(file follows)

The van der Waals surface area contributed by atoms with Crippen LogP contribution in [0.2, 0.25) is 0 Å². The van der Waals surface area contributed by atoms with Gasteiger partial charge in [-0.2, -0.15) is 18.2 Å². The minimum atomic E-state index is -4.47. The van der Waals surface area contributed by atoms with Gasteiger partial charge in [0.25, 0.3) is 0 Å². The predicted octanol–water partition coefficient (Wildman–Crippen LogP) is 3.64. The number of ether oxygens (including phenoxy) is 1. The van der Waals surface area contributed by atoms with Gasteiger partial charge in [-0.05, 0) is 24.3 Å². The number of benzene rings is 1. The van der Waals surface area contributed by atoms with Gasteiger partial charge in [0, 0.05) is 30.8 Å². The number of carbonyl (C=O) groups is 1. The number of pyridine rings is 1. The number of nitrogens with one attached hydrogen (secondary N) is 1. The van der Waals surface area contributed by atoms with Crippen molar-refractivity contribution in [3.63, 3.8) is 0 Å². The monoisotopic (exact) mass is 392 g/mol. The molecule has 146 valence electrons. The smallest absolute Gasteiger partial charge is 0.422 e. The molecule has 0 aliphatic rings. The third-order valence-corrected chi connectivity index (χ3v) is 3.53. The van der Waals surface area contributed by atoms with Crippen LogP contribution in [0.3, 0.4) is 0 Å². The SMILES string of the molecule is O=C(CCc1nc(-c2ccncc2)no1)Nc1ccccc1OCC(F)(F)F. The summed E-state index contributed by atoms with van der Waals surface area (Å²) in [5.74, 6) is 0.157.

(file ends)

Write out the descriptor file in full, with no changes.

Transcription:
The van der Waals surface area contributed by atoms with Crippen LogP contribution in [0.2, 0.25) is 0 Å². The van der Waals surface area contributed by atoms with Gasteiger partial charge in [-0.2, -0.15) is 18.2 Å². The minimum atomic E-state index is -4.47. The van der Waals surface area contributed by atoms with Gasteiger partial charge in [0.25, 0.3) is 0 Å². The predicted octanol–water partition coefficient (Wildman–Crippen LogP) is 3.64. The number of ether oxygens (including phenoxy) is 1. The van der Waals surface area contributed by atoms with Gasteiger partial charge in [-0.05, 0) is 24.3 Å². The number of benzene rings is 1. The van der Waals surface area contributed by atoms with Gasteiger partial charge in [0, 0.05) is 30.8 Å². The number of carbonyl (C=O) groups is 1. The number of pyridine rings is 1. The number of nitrogens with one attached hydrogen (secondary N) is 1. The van der Waals surface area contributed by atoms with Crippen molar-refractivity contribution in [3.63, 3.8) is 0 Å². The monoisotopic (exact) mass is 392 g/mol. The molecule has 146 valence electrons. The smallest absolute Gasteiger partial charge is 0.422 e. The molecule has 0 aliphatic rings. The third-order valence-corrected chi connectivity index (χ3v) is 3.53. The van der Waals surface area contributed by atoms with Crippen LogP contribution in [0.3, 0.4) is 0 Å². The SMILES string of the molecule is O=C(CCc1nc(-c2ccncc2)no1)Nc1ccccc1OCC(F)(F)F. The summed E-state index contributed by atoms with van der Waals surface area (Å²) in [5.74, 6) is 0.157.